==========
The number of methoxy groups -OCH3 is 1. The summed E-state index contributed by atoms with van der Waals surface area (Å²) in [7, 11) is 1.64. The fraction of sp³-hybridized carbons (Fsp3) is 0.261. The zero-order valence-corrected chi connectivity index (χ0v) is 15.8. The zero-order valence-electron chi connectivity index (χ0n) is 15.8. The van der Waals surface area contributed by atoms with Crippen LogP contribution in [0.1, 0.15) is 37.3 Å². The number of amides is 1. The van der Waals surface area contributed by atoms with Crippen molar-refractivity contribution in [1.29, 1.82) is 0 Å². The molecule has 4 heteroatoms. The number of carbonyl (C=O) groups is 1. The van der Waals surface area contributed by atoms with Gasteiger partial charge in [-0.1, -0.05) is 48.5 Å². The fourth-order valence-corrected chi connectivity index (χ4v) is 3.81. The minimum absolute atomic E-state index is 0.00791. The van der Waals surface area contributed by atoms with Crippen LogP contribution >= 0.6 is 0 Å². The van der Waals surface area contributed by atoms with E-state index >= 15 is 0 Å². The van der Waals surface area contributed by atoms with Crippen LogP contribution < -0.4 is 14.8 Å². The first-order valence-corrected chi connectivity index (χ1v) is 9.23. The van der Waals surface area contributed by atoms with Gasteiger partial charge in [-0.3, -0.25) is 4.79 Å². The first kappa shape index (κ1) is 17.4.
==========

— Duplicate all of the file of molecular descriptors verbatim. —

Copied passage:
The number of methoxy groups -OCH3 is 1. The summed E-state index contributed by atoms with van der Waals surface area (Å²) in [7, 11) is 1.64. The fraction of sp³-hybridized carbons (Fsp3) is 0.261. The zero-order valence-corrected chi connectivity index (χ0v) is 15.8. The zero-order valence-electron chi connectivity index (χ0n) is 15.8. The van der Waals surface area contributed by atoms with Crippen LogP contribution in [0.1, 0.15) is 37.3 Å². The number of amides is 1. The van der Waals surface area contributed by atoms with Crippen molar-refractivity contribution in [1.29, 1.82) is 0 Å². The molecule has 4 heteroatoms. The number of carbonyl (C=O) groups is 1. The van der Waals surface area contributed by atoms with Gasteiger partial charge in [-0.1, -0.05) is 48.5 Å². The fourth-order valence-corrected chi connectivity index (χ4v) is 3.81. The minimum absolute atomic E-state index is 0.00791. The van der Waals surface area contributed by atoms with Crippen LogP contribution >= 0.6 is 0 Å². The van der Waals surface area contributed by atoms with E-state index >= 15 is 0 Å². The van der Waals surface area contributed by atoms with Crippen LogP contribution < -0.4 is 14.8 Å². The first-order valence-corrected chi connectivity index (χ1v) is 9.23. The van der Waals surface area contributed by atoms with Gasteiger partial charge in [-0.3, -0.25) is 4.79 Å². The first kappa shape index (κ1) is 17.4.